Again, I have to apologise for not keeping the blog up to date, but – for some months now – I really do not feel like spending time on writing down all the stuff what happened to me. So I will be very short. In the first half of April I still had a high training load on the racing bike, I was already over 700 km before the half of the month, so I did not feel so bad when I basically stopped for two weeks because the weather sucked, big time… Then I went to Amsterdam to have a nice long weekend with my parents. It was really great, we visited all the places and museums we could, maybe even more, and walked through every part of the city. I liked the fun science museum the most, with huge soap bubbles to play with :D Here is a short selection of the pictures I took, for more, have a look at my Flickr set!
And a ship just in front of the museum
Iconic flowers of the Netherlands
Random people ;) in the garden of the Museum Van Loon
On Wednesday evening (from 11 PM to 2 AM… – the latter was not part of the plan…) I finally put on the new Mavic Ksyrium Elite wheels I bought a couple of months ago, along with a new chain (I started the whole night session with destroying a chain tool, by the way…), fresh brake pads, and I also cleaned the bike for ‘her’ annual portrait picture.
When comparing it with the photo from last year, you can see that now (already since my holidays in France last year) I have a nicer white bar-tape (matching the saddle), new wheels (the front one of the Mavic Cosmic Carbone SL aero wheels from last year was broken in an accident, and I decided to go with a different type/style this year), and I will also very soon have a pair of sexy carbon pedals, but those are not yet on. Thanks to the weight reduction of the new wheel set (the aero wheels were a total of 1740 g, these are 1550 g – and here there is no need for rim tape, as the inner wall is not drilled through, so the difference is even bigger than that), the total weight of the bike (with the to be installed carbon pedals) is now ~7.95 kg :) By the way the wheels are great, they roll like a dream, smooth and noise-free (when you stop pedalling and just roll, there is no clicking noise coming from the hub, it is amazing), feel very responsive and rigid, so it is a very easily noticeable difference when compared to the default wheel set (Mavic Aksium, 1735 g). Of course these are not too aero (they are as aero as a house…), but for climbing on the Canary Islands, Mallorca, or the Alps, they will be much better suited.
Last week I also bough a helmet cam (Contour ROAM) to be able to record our upcoming adventures on Mallorca in high definition, and now that I have already given it a test ride last weekend with Tijl (whom you can see a lot on the video itself), I can say that we will have loads of fun with it :)
Ok, so besides getting my second paper accepted, I also had an extremely successful month on the road bike: 1420 km, 46h 40m, 5550 m elevation gain, 37500 kcal burned, with an average of 30.4 km/h, 158 bpm, and 91 rpm. My best month so far. Yeah!
Last week my second paper got accepted for publication in Astronomy and Astrophysics! This is basically what I have been working on for the last year (among some other smaller things, and observing). I like it much better than my first paper, as the star investigated here turned out to be incomparably much more interesting than the subject of that one, and because I have used a very wide range of scientific tools to unravel all the possible details. I am really happy about these results, even if they do not mean much for the public, and even if there are only a few people getting excited about what I have accomplished. The manuscript is already in the hands of the publisher, but as usual, you can find the paper on arxiv.org already. From now on (OK, already since I have finished the paper in January) I am working on data from the Kepler satellite. As far as I am allowed to tell you, things are looking very interesting ;)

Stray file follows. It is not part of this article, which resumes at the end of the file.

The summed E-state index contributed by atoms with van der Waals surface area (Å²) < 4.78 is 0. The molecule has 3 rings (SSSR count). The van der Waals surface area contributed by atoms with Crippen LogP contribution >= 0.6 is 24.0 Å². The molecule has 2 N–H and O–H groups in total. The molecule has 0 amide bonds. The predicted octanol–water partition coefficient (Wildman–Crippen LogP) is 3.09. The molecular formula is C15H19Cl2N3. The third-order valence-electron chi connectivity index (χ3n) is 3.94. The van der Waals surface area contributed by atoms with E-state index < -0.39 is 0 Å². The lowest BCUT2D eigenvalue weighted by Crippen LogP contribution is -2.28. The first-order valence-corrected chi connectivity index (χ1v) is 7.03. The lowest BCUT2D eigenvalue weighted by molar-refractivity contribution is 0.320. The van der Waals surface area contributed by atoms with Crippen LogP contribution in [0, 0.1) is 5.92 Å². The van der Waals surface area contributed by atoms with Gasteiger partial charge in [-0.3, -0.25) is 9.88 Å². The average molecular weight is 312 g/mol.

While two weeks ago I was waiting for the comments from my co-authors before I resubmitted my second paper, I finally got enough motivation to finish my 3D model of the Mercator Telescope, which I started 1.5 years ago… I did it using Goole SketchUp, which is a very easy to learn and use, but still powerful modelling tool. When I abandoned the model back in 2010, I was a bit stuck with the texturing of the dome, and I basically lost interest, as most of the work was already done, and I did not feel challenged enough anymore to keep doing it. I had drawn the model based on the original blueprints of the observatory, I had taken all the high-resolution pictures on site which I needed for the texturing, but then there were still lots of time-consuming details left, which is – I can easily admit it – a bit of boring to do… But some of my colleagues started nagging me recently, so I thought, if I do not finish it now, I will never finish it. So then approximately another 30 work hours later (growing the sum to something around a 150 hours) the model was done :) I am having trouble uploading it to the servers of Google to make it available from within Google Earth itself, but until I succeed with that, you can download the model directly from here (and open it with your copy of Google Earth). I have also prepared a set of sample pictures, which can be found on Flickr. But here is a quick peek: